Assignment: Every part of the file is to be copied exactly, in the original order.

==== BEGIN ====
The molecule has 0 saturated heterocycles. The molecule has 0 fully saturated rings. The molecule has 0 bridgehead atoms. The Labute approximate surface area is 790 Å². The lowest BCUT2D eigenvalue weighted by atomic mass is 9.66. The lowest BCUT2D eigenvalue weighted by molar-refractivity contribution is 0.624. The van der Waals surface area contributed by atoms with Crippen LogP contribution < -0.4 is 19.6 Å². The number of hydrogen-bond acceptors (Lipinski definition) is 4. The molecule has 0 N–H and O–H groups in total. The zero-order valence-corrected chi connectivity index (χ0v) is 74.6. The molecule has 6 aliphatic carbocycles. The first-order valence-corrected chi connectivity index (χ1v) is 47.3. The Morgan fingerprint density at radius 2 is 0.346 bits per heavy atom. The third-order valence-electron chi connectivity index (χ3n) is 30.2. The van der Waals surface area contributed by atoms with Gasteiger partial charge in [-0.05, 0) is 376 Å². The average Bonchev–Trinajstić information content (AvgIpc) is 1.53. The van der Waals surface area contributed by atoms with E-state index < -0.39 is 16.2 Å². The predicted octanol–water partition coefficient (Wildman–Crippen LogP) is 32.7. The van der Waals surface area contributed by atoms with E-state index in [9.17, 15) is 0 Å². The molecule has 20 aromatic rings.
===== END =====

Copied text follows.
The molecule has 0 saturated heterocycles. The molecule has 0 fully saturated rings. The molecule has 0 bridgehead atoms. The Labute approximate surface area is 790 Å². The lowest BCUT2D eigenvalue weighted by atomic mass is 9.66. The lowest BCUT2D eigenvalue weighted by molar-refractivity contribution is 0.624. The van der Waals surface area contributed by atoms with Crippen LogP contribution < -0.4 is 19.6 Å². The number of hydrogen-bond acceptors (Lipinski definition) is 4. The molecule has 0 N–H and O–H groups in total. The zero-order valence-corrected chi connectivity index (χ0v) is 74.6. The molecule has 6 aliphatic carbocycles. The first-order valence-corrected chi connectivity index (χ1v) is 47.3. The Morgan fingerprint density at radius 2 is 0.346 bits per heavy atom. The third-order valence-electron chi connectivity index (χ3n) is 30.2. The van der Waals surface area contributed by atoms with Gasteiger partial charge in [-0.05, 0) is 376 Å². The average Bonchev–Trinajstić information content (AvgIpc) is 1.53. The van der Waals surface area contributed by atoms with E-state index < -0.39 is 16.2 Å². The predicted octanol–water partition coefficient (Wildman–Crippen LogP) is 32.7. The van der Waals surface area contributed by atoms with E-state index in [9.17, 15) is 0 Å². The molecule has 20 aromatic rings.